When I was nine years old you told me I could be an astronaut, in fact you told me I could be whatever I wanted. I now realise that was ridiculous since I was almost legally blind and got car sick.
That is when you planted the seeds. You were raising me not to settle. You encouraged all of my whimsy and ridiculously free-natured mannerisms. I didn’t realise it then but now, I understand. You told me never to accept what I find to be mediocre. Not in love, not with my passions, not with my friendships and especially not with my dreams. You made me laugh when I was sad or angry. You gave me my sense of humour. Now, after a day of lab work that has gone wrong I make a joke and we both laugh. I got this quality from you. When I am broken you help me find the missing pieces and you constantly tell me I could find them without you but I know that isn’t true. You push me when I am on the verge of quitting and you tell me to run when it isn’t worth fighting for. You never doubt me, even when the world is telling me I’m taking the wrong path, you trust me, blindly and totally. This is where I get my blind faith from.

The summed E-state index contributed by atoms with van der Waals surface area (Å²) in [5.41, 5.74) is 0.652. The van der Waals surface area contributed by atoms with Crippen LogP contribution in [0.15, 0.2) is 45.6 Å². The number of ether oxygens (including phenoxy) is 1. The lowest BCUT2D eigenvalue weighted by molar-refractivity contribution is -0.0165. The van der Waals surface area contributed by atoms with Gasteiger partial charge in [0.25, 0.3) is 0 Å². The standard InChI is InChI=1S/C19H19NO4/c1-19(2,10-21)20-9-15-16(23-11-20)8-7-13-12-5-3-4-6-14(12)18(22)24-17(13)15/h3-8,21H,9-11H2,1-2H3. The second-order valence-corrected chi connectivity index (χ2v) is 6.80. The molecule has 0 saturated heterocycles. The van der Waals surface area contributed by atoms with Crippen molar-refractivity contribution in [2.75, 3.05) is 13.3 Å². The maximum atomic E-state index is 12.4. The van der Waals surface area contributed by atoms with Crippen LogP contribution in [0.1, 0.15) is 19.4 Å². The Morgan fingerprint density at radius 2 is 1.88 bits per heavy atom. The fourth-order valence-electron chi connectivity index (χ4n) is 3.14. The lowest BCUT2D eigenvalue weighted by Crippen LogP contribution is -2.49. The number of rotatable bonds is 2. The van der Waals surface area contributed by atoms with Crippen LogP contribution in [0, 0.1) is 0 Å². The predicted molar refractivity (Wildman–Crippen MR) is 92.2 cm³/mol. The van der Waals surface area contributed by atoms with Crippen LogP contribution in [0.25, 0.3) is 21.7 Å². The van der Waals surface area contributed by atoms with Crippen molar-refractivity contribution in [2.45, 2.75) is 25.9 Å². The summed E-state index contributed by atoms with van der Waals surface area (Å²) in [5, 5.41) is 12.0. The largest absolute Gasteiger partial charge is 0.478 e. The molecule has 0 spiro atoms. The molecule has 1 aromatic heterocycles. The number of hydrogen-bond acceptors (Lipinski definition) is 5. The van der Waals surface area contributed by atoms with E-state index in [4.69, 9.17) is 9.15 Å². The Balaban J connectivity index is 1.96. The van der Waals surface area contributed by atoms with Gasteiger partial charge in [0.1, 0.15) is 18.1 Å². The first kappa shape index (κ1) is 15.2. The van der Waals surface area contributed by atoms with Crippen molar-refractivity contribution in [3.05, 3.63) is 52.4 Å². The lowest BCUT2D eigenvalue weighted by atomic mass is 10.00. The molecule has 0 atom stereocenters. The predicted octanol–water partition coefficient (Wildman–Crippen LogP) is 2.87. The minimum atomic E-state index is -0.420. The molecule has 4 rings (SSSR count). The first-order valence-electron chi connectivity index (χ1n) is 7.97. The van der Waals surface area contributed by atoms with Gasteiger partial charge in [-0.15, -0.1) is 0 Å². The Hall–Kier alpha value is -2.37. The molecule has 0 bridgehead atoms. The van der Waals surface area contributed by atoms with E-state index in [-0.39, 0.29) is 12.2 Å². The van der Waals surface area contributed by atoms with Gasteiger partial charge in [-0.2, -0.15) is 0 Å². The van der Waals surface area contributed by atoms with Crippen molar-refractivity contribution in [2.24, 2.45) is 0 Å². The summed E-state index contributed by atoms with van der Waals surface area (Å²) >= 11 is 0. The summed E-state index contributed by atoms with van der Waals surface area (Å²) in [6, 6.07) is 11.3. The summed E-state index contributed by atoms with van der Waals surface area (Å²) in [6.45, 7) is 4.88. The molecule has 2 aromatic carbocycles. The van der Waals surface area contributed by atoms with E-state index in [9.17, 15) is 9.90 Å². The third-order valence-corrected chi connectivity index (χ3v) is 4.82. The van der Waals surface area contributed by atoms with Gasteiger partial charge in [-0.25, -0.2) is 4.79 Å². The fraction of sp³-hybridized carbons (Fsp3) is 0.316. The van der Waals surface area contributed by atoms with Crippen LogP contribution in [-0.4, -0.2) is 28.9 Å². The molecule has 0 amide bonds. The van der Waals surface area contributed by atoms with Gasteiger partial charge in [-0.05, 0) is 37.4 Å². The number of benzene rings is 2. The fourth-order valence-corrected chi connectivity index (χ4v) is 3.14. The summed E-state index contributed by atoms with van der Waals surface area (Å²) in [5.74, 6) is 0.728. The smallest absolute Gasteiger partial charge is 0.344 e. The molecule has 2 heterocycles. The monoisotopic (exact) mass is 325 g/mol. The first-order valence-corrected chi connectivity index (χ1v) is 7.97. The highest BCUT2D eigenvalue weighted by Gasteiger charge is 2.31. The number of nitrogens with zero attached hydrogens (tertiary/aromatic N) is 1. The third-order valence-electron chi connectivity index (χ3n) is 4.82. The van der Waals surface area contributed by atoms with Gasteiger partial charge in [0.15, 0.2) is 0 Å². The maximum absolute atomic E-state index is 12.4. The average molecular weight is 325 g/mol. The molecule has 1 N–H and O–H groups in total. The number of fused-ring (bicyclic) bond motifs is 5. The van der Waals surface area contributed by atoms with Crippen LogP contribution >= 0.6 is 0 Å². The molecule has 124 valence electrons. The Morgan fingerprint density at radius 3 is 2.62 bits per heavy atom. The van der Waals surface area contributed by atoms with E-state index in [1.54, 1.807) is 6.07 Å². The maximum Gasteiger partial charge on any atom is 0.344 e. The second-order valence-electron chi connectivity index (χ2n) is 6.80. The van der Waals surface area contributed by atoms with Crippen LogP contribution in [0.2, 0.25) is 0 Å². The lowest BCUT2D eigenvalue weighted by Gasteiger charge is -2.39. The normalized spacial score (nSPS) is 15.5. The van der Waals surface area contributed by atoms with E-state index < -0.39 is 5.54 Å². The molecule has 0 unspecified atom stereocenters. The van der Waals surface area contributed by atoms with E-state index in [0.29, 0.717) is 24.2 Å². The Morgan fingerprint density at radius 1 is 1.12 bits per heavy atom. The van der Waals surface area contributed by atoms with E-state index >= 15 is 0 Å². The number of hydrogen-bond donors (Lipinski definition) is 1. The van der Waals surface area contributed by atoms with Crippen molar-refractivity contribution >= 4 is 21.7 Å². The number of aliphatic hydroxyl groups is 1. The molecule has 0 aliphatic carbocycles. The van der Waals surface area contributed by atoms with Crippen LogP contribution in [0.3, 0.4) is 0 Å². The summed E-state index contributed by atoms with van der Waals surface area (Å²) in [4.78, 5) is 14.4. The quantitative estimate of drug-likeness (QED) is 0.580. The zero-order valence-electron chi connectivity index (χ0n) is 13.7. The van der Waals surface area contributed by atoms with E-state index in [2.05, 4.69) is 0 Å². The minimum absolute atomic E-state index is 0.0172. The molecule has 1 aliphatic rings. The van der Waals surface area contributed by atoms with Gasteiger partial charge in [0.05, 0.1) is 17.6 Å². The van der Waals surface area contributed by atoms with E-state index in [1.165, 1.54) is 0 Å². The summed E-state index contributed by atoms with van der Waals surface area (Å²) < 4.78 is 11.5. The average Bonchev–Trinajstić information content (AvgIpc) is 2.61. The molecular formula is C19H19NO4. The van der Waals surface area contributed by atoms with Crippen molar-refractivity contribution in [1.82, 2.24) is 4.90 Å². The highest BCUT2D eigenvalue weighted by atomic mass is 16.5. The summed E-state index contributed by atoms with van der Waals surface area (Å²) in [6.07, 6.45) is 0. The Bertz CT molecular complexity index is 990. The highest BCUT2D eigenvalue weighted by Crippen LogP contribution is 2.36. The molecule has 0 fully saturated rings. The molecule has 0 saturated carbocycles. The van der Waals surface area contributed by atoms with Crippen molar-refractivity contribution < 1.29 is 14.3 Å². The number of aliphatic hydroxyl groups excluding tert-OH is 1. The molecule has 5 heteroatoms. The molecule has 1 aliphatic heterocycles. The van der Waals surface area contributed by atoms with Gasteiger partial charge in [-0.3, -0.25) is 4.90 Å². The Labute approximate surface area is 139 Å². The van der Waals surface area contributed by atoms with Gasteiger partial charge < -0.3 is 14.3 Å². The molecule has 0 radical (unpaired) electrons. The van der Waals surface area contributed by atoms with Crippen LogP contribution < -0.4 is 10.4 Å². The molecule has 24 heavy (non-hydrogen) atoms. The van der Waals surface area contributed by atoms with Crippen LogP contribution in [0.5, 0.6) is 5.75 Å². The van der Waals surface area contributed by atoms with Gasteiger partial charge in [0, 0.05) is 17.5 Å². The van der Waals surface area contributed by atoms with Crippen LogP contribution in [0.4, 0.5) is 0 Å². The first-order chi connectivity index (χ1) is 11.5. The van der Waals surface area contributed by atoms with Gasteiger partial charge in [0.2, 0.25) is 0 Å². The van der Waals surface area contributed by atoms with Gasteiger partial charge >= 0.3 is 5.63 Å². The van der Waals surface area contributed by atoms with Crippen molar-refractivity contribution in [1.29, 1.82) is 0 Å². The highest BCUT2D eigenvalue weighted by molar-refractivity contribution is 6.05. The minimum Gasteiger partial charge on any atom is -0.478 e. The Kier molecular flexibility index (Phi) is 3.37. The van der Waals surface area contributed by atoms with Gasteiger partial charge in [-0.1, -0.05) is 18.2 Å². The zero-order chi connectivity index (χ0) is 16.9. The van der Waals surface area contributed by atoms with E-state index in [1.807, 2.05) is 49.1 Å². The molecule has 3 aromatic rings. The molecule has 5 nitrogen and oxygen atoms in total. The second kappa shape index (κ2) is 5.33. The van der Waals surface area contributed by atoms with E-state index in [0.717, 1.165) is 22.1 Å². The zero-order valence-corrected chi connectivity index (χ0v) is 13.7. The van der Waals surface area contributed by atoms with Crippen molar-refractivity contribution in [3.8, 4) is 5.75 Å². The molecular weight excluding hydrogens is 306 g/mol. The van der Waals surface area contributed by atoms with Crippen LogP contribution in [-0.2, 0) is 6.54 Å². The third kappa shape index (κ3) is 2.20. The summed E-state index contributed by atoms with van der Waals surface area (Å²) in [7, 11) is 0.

Most importantly, you taught me what true love and mutual respect looks like. When I was growing up I always knew I wanted someone to love me the way you loved mum. It is because of you that I know what I deserve. It is because of you that I didn’t settle in love. I wanted the blissful existence you both had even when times were hard. I wanted someone who looked at me the way you looked at mum even until her final day. Others would say that love like this is fictional and unrealistic but having seen it first-hand I know I too can have that. You made me want someone that really would love me in sickness and in health. You know what? You knew that mum might not live until old age and you didn’t care. You watched her brother lose his battle with CF and you threw caution to the wind and followed your heart. I wanted that. You taught me that love doesn’t involve logic or science. Love doesn’t follow any rules or any perfect path. When everything in our lives was dictated by timelines, rules and regimes you showed me that this one thing wasn’t. None of it mattered. All that mattered was this indescribable thing you felt for her. For all of this, I am eternally grateful. You taught me endless lessons. You are the unsung hero of our story, did you know that? I really mean that. You held us all together when we were almost falling apart. When a mean boy hurt my feelings you drove to my university campus to take me home and when mum lost her damn good battle with CF you promised me everything would be okay eventually.